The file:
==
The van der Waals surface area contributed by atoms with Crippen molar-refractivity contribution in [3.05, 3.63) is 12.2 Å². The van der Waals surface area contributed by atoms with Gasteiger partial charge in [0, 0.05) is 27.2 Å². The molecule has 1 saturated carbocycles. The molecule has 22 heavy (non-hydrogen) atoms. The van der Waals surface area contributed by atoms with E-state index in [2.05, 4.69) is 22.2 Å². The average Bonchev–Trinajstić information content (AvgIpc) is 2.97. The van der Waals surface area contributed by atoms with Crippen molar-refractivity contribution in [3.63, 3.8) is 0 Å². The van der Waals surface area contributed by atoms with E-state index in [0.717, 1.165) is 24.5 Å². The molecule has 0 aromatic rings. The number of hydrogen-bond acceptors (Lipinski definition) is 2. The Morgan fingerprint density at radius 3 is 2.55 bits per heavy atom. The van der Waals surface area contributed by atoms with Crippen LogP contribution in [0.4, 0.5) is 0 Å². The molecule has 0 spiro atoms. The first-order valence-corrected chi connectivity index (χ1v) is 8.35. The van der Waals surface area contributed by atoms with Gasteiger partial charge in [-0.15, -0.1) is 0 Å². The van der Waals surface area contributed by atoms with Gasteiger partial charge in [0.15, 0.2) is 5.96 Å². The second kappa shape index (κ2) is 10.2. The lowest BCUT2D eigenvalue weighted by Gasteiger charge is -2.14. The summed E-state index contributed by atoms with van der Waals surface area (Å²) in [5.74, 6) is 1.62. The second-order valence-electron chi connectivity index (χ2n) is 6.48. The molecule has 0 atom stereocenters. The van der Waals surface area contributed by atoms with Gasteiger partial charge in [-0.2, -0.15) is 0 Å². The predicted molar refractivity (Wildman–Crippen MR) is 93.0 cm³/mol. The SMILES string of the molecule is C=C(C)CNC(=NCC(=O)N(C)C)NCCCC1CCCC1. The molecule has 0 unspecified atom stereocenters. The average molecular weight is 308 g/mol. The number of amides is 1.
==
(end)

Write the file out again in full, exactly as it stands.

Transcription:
The van der Waals surface area contributed by atoms with Crippen molar-refractivity contribution in [3.05, 3.63) is 12.2 Å². The van der Waals surface area contributed by atoms with Gasteiger partial charge in [0, 0.05) is 27.2 Å². The molecule has 1 saturated carbocycles. The molecule has 22 heavy (non-hydrogen) atoms. The van der Waals surface area contributed by atoms with E-state index in [2.05, 4.69) is 22.2 Å². The average Bonchev–Trinajstić information content (AvgIpc) is 2.97. The van der Waals surface area contributed by atoms with Crippen molar-refractivity contribution in [3.63, 3.8) is 0 Å². The van der Waals surface area contributed by atoms with E-state index in [0.717, 1.165) is 24.5 Å². The molecule has 0 aromatic rings. The number of hydrogen-bond acceptors (Lipinski definition) is 2. The Morgan fingerprint density at radius 3 is 2.55 bits per heavy atom. The van der Waals surface area contributed by atoms with Crippen LogP contribution in [0.4, 0.5) is 0 Å². The molecule has 0 spiro atoms. The first-order valence-corrected chi connectivity index (χ1v) is 8.35. The van der Waals surface area contributed by atoms with Gasteiger partial charge in [-0.15, -0.1) is 0 Å². The van der Waals surface area contributed by atoms with Gasteiger partial charge in [0.15, 0.2) is 5.96 Å². The second kappa shape index (κ2) is 10.2. The lowest BCUT2D eigenvalue weighted by Gasteiger charge is -2.14. The summed E-state index contributed by atoms with van der Waals surface area (Å²) in [5.74, 6) is 1.62. The second-order valence-electron chi connectivity index (χ2n) is 6.48. The molecule has 0 atom stereocenters. The van der Waals surface area contributed by atoms with Gasteiger partial charge in [-0.2, -0.15) is 0 Å². The predicted molar refractivity (Wildman–Crippen MR) is 93.0 cm³/mol. The SMILES string of the molecule is C=C(C)CNC(=NCC(=O)N(C)C)NCCCC1CCCC1. The molecule has 0 unspecified atom stereocenters. The average molecular weight is 308 g/mol. The number of amides is 1.